Pharmacists' Patient Care Process

SEPTEMBER 08, 2015
Fred M. Eckel, RPh, MS, ScD (Hon), Pharmacy Times Editor-in-Chief
It was early in the development of pharmacy as a clinical practice. I remember the conversation well. We were discussing what would need to change if pharmacists were to become truly engaged in clinical practice. My colleague mentioned that a standardized process would need to be developed and followed by every practitioner. He mentioned that all physicians follow a standardized process that leads them to making a diagnosis. It does not matter what school trained them or what country they were trained in, the process they follow is similar. He went on to say we do not have a standardized process that we teach all pharmacists to follow in developing a medication management plan.

Creating a standardized process for pharmacists made great sense to me, so as a pharmacy educator, I devoted much effort toward making it happen. I was ahead of my time, I guess, because I was never successful in making it happen in my school.

Over the years, various groups have tried to develop a standardized “pharmacist workup of drug therapy,” but they were often school/training-site specific. Each effort tried to improve or tweak the previous process. If it was not developed here, we were reluctant to adopt it. I hope this will change now that the Joint Commission of Pharmacy Practitioners’ adopted pharmacists’ patient care process (PPCP) ( has been recognized by the Accreditation Council for Pharmacy Education (ACPE) as a requirement for PharmD programs in colleges of pharmacy starting next year. ACPE is working with continuing education (CE) providers to include this process in CE programs for pharmacists. A global-level integration of the PPCP seems to be underway. As a current practitioner, you need to become familiar with this process and begin making it part of your own practice.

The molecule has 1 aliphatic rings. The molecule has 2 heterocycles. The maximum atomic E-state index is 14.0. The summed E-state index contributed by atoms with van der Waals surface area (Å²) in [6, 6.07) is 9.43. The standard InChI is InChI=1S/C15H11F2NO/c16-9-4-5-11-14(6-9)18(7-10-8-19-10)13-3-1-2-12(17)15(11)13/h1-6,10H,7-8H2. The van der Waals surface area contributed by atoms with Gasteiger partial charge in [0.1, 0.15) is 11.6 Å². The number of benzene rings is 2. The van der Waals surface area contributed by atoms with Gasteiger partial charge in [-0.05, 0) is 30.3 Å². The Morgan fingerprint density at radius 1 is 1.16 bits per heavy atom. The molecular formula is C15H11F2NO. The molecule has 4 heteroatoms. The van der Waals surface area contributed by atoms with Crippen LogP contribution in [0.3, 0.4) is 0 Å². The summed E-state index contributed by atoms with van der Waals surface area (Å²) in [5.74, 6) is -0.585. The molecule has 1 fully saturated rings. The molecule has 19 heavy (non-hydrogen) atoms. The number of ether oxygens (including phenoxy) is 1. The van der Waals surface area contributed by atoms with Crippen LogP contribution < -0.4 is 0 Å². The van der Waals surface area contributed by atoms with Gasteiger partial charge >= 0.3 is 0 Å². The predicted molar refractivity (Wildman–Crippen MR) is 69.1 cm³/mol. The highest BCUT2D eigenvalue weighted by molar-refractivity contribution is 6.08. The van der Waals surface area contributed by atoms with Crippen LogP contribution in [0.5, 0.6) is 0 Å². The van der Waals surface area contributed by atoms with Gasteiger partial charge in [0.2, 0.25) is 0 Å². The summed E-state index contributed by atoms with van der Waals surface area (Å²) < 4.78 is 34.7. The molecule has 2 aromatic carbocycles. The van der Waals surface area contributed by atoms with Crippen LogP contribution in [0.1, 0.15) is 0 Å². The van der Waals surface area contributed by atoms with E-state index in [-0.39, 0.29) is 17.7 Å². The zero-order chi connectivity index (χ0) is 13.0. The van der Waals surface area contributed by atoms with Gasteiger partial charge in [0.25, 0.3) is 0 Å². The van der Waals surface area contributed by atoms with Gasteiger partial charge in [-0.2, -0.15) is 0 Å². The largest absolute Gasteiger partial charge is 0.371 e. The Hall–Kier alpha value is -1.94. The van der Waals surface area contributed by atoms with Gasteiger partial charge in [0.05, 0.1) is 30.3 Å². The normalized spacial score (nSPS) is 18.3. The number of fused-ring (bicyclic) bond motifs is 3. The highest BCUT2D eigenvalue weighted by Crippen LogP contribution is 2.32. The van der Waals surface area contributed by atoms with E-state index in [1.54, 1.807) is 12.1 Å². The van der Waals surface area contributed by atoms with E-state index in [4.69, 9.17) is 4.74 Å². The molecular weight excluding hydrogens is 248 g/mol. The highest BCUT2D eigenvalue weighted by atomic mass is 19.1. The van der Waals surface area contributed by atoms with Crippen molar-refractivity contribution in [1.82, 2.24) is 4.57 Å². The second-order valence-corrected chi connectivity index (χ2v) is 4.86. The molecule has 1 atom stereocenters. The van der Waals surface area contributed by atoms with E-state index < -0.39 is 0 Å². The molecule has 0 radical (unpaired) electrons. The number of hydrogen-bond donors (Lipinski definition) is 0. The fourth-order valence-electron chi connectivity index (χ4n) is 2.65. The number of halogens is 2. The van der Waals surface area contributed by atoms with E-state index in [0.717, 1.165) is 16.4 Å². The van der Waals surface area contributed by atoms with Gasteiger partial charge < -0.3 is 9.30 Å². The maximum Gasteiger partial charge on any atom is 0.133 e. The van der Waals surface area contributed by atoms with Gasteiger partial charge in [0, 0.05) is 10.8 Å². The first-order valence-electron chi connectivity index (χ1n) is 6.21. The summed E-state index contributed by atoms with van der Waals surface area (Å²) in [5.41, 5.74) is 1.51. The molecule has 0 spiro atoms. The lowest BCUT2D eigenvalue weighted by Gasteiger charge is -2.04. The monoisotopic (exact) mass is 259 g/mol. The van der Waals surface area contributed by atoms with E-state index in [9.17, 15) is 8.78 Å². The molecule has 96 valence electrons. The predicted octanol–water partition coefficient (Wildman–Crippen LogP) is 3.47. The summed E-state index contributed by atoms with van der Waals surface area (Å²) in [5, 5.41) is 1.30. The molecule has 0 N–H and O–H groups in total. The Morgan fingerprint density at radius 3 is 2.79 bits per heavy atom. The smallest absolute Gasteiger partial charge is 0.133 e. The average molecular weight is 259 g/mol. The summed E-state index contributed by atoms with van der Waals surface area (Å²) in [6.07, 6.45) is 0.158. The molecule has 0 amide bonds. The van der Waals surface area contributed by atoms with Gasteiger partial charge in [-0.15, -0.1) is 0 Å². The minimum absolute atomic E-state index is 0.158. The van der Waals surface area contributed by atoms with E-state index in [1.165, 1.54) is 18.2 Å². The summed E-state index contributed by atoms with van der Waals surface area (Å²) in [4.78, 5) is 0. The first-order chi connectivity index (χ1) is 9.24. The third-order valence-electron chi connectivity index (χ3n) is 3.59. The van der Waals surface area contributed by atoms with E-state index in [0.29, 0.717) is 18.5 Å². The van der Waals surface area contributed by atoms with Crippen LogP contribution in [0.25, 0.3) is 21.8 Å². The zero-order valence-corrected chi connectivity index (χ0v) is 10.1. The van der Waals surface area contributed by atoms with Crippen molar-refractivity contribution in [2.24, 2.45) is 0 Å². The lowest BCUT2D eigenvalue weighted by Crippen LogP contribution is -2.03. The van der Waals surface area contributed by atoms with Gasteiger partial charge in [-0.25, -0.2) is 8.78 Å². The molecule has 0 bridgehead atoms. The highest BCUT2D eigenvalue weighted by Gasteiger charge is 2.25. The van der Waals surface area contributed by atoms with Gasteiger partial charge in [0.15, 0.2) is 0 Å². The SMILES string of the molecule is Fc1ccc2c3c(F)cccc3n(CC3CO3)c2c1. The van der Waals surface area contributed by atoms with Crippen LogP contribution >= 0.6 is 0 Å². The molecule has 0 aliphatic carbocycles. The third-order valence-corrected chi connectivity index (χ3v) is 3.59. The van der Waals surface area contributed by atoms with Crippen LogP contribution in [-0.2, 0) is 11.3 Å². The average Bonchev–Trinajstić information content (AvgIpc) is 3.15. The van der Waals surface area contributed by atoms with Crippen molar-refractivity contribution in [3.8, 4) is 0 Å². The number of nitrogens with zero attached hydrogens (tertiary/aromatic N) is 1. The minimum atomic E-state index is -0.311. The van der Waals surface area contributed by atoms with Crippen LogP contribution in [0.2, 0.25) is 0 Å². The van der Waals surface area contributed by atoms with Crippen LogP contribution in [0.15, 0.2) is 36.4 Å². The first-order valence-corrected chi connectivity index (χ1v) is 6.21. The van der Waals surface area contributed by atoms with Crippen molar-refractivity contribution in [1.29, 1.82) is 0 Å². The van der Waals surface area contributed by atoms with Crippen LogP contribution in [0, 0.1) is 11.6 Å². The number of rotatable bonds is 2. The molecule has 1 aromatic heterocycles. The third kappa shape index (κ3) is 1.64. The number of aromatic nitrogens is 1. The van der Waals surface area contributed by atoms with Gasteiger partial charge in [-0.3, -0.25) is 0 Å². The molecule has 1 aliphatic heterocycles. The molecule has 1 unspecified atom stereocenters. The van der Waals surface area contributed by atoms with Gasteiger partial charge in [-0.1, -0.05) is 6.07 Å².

The process is outlined in 5 steps: collect, assess, plan, implement, and follow up (monitor and evaluate). Principles of evidence-based practice and other health care providers’ perspectives were used in developing the process. The PPCP is designed to be applicable in any patient care setting where pharmacists provide pharmaceutical care, but the intensity of each step might vary, depending on the service provided in that setting.

Anne Burns, BSPharm, APhA vice president of professional affairs, offered these key points for pharmacists to understand as they begin to adopt the PPCP in their own practice model:
  • Since the process is patientcentered, the patient must be involved in the process.
  • The process must be a collaborative care model where pharmacists work with and communicate with other health care providers so that care is coordinated for the patient.
  • Documentation is also a foundational component of the process. The process will be facilitated if health information technology is utilized. This will enable pharmacists to obtain needed patient information and communicate useful patient information to other team members.
The conversation I described in the first paragraph happened in the mid-1970s. It took more than 35 years to see the idea finally come to fruition. Let’s hope it does not take another 35 years to see the same standardized process incorporated into all practice models in all practice settings. If you begin to make it happen in your practice, it will happen much sooner.